Early utopian imagery, memories of no places
Utopias. The no-places.
I’ve always been attracted by them. The first utopia ever written could have been Plato’s Republic. Or the Genesis. However, the first one I discovered was Thomas More’s Utopia. I still can’t believe it was written 498 years ago, in 1516.
Utopia is a strange book. Most scholars agree it’s a satire, a criticism of contemporary European society. However, there is something that puzzles everyone: Thomas More was a devout member of the Catholic Church, but his Utopian views on divorce, euthanasia and priests marriage all contradict these beliefs.
The word itself is a treat: Utopia (Οὐτοπία) means good (ευ), not (οὐ) and place (topos, τόπος), but it also has the suffix -iā (-ία) that is used in toponyms (names of places). So it’s “good-no-place” as well as “good-place-land“… and my favourite: “no-place-place”.
More’s Utopia is placed in the New World, and is told through a traveller named Raphael. Here’s something interesting about it, especially if you consider the time: There is no private property on Utopia. Well, except for slaves. Everyone (else) works and lives equally (and women mostly do household chores…). People seem to live together in harmony, though. Hospitals are free, there is no unemployment. There are multiple religions in Utopia, although atheists are allowed but despised: “They don’t believe in any punishment or reward after this life, they have no reason to share the communistic life of Utopia, and will break the laws for their own gain”.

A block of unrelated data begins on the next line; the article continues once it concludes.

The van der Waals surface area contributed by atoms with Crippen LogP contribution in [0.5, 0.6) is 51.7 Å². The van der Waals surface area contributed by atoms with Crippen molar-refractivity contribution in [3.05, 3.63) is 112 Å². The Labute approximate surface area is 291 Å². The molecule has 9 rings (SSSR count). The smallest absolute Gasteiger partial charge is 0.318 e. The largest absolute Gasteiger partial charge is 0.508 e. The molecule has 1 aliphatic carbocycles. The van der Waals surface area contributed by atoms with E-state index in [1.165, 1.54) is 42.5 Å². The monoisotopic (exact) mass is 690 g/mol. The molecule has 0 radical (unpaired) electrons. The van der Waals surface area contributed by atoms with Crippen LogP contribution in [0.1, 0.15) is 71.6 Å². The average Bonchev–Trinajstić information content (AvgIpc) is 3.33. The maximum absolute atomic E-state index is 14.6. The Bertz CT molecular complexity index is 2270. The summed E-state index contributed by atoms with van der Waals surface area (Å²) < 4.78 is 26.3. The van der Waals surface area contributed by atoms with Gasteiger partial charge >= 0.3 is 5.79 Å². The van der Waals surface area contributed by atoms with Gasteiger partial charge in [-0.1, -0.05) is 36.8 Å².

More’s work gave utopias a name. After him came many more. Sir Francis Bacon wrote New Atlantis in 1624, and described a future for humanity of discovery and knowledge. Bacon’s Utopia is about generosity and enlightenment, dignity and splendour, piety and public spirit. In 1602, an Italian philosopher, theologian, astrologer, and poet called Tommasso Campanella described his City of the Sun, a theocratic society where goods, women and children are held in common.
There are all kinds of utopias. Scientific and technological ones often refer to the absence of death and suffering, and to changes in human nature (Star Trek is one of them!). There are also feminist utopias, and religious utopias. And there are dystopias, undesirable or frightening societies.
Most of the early utopian books mentioned before were accompanied by beautiful illustrations. Illustrations were, after all, a way of visualizing imaginary worlds.
Some utopian imagery of these intriguing no-place-places:
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